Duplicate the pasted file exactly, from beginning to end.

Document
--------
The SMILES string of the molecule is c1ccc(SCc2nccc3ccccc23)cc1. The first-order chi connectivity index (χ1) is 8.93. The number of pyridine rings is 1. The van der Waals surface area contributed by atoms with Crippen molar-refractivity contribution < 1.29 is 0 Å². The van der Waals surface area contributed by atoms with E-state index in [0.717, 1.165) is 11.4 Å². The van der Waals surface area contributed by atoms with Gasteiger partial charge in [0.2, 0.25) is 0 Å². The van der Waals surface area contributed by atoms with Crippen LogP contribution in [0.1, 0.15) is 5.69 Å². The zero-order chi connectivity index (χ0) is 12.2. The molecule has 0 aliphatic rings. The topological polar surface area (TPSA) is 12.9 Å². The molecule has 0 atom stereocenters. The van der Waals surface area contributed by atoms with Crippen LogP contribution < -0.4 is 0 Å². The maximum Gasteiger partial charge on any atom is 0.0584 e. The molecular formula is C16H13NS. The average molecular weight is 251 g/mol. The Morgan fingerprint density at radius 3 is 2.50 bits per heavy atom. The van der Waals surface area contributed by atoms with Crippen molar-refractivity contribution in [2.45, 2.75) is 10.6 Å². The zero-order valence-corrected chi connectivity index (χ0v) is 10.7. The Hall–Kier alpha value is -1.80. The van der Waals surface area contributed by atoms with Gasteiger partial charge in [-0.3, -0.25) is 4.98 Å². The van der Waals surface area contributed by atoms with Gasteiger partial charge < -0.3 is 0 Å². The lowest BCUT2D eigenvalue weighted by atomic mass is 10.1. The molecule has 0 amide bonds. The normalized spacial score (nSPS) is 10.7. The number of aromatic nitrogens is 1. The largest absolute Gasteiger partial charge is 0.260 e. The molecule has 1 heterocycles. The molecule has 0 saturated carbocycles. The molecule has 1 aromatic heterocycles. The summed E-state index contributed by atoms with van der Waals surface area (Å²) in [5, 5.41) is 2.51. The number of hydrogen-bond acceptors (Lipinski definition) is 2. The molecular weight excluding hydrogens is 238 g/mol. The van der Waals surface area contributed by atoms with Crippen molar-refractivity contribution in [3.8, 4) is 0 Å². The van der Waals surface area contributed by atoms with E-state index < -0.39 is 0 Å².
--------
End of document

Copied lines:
The SMILES string of the molecule is c1ccc(SCc2nccc3ccccc23)cc1. The first-order chi connectivity index (χ1) is 8.93. The number of pyridine rings is 1. The van der Waals surface area contributed by atoms with Crippen molar-refractivity contribution < 1.29 is 0 Å². The van der Waals surface area contributed by atoms with E-state index in [0.717, 1.165) is 11.4 Å². The van der Waals surface area contributed by atoms with Gasteiger partial charge in [0.2, 0.25) is 0 Å². The van der Waals surface area contributed by atoms with Crippen LogP contribution in [0.1, 0.15) is 5.69 Å². The zero-order chi connectivity index (χ0) is 12.2. The molecule has 0 aliphatic rings. The topological polar surface area (TPSA) is 12.9 Å². The molecule has 0 atom stereocenters. The van der Waals surface area contributed by atoms with Crippen LogP contribution < -0.4 is 0 Å². The maximum Gasteiger partial charge on any atom is 0.0584 e. The molecular formula is C16H13NS. The average molecular weight is 251 g/mol. The Morgan fingerprint density at radius 3 is 2.50 bits per heavy atom. The van der Waals surface area contributed by atoms with Crippen molar-refractivity contribution in [2.45, 2.75) is 10.6 Å². The zero-order valence-corrected chi connectivity index (χ0v) is 10.7. The Hall–Kier alpha value is -1.80. The van der Waals surface area contributed by atoms with Gasteiger partial charge in [-0.3, -0.25) is 4.98 Å². The van der Waals surface area contributed by atoms with Gasteiger partial charge < -0.3 is 0 Å². The lowest BCUT2D eigenvalue weighted by atomic mass is 10.1. The molecule has 0 amide bonds. The normalized spacial score (nSPS) is 10.7. The number of aromatic nitrogens is 1. The largest absolute Gasteiger partial charge is 0.260 e. The molecule has 1 heterocycles. The molecule has 0 saturated carbocycles. The molecule has 1 aromatic heterocycles. The summed E-state index contributed by atoms with van der Waals surface area (Å²) in [5, 5.41) is 2.51. The number of hydrogen-bond acceptors (Lipinski definition) is 2. The molecular weight excluding hydrogens is 238 g/mol. The van der Waals surface area contributed by atoms with Crippen molar-refractivity contribution in [3.8, 4) is 0 Å². The van der Waals surface area contributed by atoms with E-state index < -0.39 is 0 Å².